Investment Grade Corporates
Macro backdrop. The positive outlook for the U.S. economy is supportive of both risk appetites and corporate spreads. Fundamentals for corporate issuers remain broadly positive, with some ebb and flow as positive economic conditions are reflected in improved revenue and EBITDA while also inspiring an uptick in shareholder-friendly activity by increasingly confident managements. That said, many investment grade corporate issuers have global footprints and thus are likely to be impacted by widespread economic weakness beyond domestic borders. For instance, the recent decline in commodity prices has not been kind to commodity-sensitive industries, as evidenced by widening spreads in metals and energy of late. Interest rate volatility could also inspire technical pressure for investment grade corporates in the coming months.
Investment outlook. Widening in recent weeks to early-2014 levels, corporate spreads currently are fairly valued. Generally speaking, we prefer market segments that are more U.S.-centric given the aforementioned multinational nature of many investment grade corporate issuers. Banks may be particularly susceptible to international volatility, which tends to transmit more quickly through financial concerns than industrial companies. Shorter-dated corporates may be somewhat insulated from any tumult, however, given their reduced sensitivity to changes in market technicals and a credit cycle that has yet to peak. Technical conditions related to recent heavy new issuance should ease as the market heads into earnings season, but the calendar will still be active. Carry or yield is expected to remain the primary driver of excess returns in this space.
Macro backdrop. Growth and inflation across emerging markets is divergent, but we see higher probability of downside surprises given weak demand from the G-3 and weak global trade in general. Though uncertainty around the Fed’s tightening path is a cause for concern and weaker commodity prices are a risk, global liquidity conditions are generally supportive of emerging markets. As such, flows are not leaving the asset class but are being circulated within it. For example, tensions between Russia and Ukraine are redirecting flows away from
Central Europe and toward Latin America and Asia.
While the recent news from PIMCO does have the ability to influence certain sectors of the market, we fully expect macroeconomics and broader technical factors to be the dominant forces in fixed income. Any change in market dynamics caused by portfolio transitions among fixed income managers not only will be an exception to the rule, but also a potential tactical investment opportunity on which to capitalize.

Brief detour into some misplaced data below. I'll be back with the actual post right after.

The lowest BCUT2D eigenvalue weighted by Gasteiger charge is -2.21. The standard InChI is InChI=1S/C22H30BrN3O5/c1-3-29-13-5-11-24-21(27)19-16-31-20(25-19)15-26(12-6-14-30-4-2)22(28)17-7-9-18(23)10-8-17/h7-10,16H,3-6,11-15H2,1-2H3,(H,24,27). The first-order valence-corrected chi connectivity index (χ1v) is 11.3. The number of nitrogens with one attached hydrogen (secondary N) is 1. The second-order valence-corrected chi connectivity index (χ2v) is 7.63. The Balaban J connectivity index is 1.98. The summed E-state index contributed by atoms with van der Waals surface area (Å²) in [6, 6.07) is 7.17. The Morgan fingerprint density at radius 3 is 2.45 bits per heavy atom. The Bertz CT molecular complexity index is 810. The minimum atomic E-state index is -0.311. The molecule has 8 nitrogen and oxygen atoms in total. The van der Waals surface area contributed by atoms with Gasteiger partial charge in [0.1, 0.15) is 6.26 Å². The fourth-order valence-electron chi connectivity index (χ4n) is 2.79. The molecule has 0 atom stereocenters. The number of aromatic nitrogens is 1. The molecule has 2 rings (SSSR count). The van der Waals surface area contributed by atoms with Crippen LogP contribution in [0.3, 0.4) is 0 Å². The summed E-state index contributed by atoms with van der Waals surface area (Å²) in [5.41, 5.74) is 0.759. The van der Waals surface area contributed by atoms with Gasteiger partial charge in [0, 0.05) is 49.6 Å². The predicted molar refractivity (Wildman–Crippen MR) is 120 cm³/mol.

While the U.S. economic outlook continues to improve, a broad array of challenges are impeding recovery elsewhere. These weak global economic conditions combined with the rock-bottom U.S. labor market participation rates, a stronger U.S. dollar and the absence of any domestic wage pressures will allow the Fed to remain “exceptionally patient” as it moves to raise interest rates. As such, changes in U.S. monetary policy will be gradual, and we believe the extent of federal funds rate hikes will most likely undershoot even the central bank’s own expectations. Moreover, inflationary pressures outside U.S. borders are benign, and the net level of global monetary accommodation remains positive.
However, while strength in the U.S. is a tailwind for U.S. spread assets, lack of attention to global concerns may leave one exposed to bouts of episodic volatility and the large downside risks that are likely to emerge from beyond our borders, particularly from Europe, where inflation is trending near zero. While technical pressures emanating from the big bond manager in California bear watching, immunizing portfolios against the potential tail risks looming farther east is our prescribed course for navigating the fixed income landscape.
Retirement has a different meaning today than it did in previous generations. Here are a few highlights of how it differs:
“I’ll continue to work during retirement”
As Americans consider their outlook for retiring, many are assuming the easiest way to deal with their lack of preparedness is to decide to just continue to work during what would otherwise be their retirement years. In fact 70% of employed Americans plan to work beyond the age of 64. The reality is that only about 28% of current retirees were actually able to do so. Numerous factors are impacting retirees such as personal health issues, family obligations and employer problems, which may include losing their job. Longevity also continues to be a recurring theme. A 65 year old couple today has a 91% chance that at least one member will live to be 80 years old, and a 52% chance of making it to 90. More than ever, Americans need to plan for at least 30 years of being in retirement.
“My spending patterns won’t change much in retirement”
The highest area of inflation by spending category over the past 30 years is medical care. The inflation rate for this area has been 5.3%, when inflation for things like housing and transportation has hovered below 3%. Additionally, out of pocket medical expenses are three times larger for individuals 65 or older, versus those between the ages of 25 to 34. On average, out of pocket expenses for medical care are 15% of retiree expenses, or about the same as the cost for food.
“My medical expenses will be covered”
First off, only about 27% of retirees report having access to employer medical coverage. More importantly, the costs for those who don’t have employer medical coverage are significant. For those individuals retiring in 2010, the present value of savings needed to cover 90% of the possible health outcomes and prescription drug expenses is $187,000 for men and $213,000 for women, who typically live longer. Those same expenses are expected to be $313,000 for men and $357,000 for women by 2020.
*JP Morgan Guide to Retirement, 2012.
Communication Corner: 2015 Plan Limits
This month’s memo spells out the 2015 contribution limits for retirement plans.
Memo: 2015 Plan Limits